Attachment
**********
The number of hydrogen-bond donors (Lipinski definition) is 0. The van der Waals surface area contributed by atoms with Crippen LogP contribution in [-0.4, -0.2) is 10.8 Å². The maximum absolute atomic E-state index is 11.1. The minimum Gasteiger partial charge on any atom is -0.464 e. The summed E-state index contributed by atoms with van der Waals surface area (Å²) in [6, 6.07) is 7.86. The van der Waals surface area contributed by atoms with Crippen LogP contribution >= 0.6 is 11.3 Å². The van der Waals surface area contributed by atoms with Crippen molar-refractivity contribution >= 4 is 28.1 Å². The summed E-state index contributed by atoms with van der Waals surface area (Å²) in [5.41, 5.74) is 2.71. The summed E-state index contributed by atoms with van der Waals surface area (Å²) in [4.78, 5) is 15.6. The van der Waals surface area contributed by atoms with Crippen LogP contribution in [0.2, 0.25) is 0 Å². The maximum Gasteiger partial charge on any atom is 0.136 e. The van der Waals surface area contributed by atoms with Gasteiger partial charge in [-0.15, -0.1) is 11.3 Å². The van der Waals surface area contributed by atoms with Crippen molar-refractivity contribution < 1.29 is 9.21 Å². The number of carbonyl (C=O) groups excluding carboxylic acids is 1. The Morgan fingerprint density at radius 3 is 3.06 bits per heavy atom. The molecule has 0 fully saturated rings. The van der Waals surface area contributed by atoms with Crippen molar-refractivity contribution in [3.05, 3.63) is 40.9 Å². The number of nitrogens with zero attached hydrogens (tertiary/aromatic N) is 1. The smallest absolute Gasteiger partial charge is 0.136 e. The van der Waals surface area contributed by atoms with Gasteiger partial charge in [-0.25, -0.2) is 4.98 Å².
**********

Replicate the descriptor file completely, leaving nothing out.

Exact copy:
The number of hydrogen-bond donors (Lipinski definition) is 0. The van der Waals surface area contributed by atoms with Crippen LogP contribution in [-0.4, -0.2) is 10.8 Å². The maximum absolute atomic E-state index is 11.1. The minimum Gasteiger partial charge on any atom is -0.464 e. The summed E-state index contributed by atoms with van der Waals surface area (Å²) in [6, 6.07) is 7.86. The van der Waals surface area contributed by atoms with Crippen LogP contribution >= 0.6 is 11.3 Å². The van der Waals surface area contributed by atoms with Crippen molar-refractivity contribution >= 4 is 28.1 Å². The summed E-state index contributed by atoms with van der Waals surface area (Å²) in [5.41, 5.74) is 2.71. The summed E-state index contributed by atoms with van der Waals surface area (Å²) in [4.78, 5) is 15.6. The van der Waals surface area contributed by atoms with Crippen LogP contribution in [0.2, 0.25) is 0 Å². The maximum Gasteiger partial charge on any atom is 0.136 e. The van der Waals surface area contributed by atoms with Gasteiger partial charge in [-0.15, -0.1) is 11.3 Å². The van der Waals surface area contributed by atoms with Crippen molar-refractivity contribution < 1.29 is 9.21 Å². The number of carbonyl (C=O) groups excluding carboxylic acids is 1. The Morgan fingerprint density at radius 3 is 3.06 bits per heavy atom. The molecule has 0 fully saturated rings. The van der Waals surface area contributed by atoms with Crippen molar-refractivity contribution in [3.05, 3.63) is 40.9 Å². The number of nitrogens with zero attached hydrogens (tertiary/aromatic N) is 1. The smallest absolute Gasteiger partial charge is 0.136 e. The van der Waals surface area contributed by atoms with Gasteiger partial charge in [-0.25, -0.2) is 4.98 Å².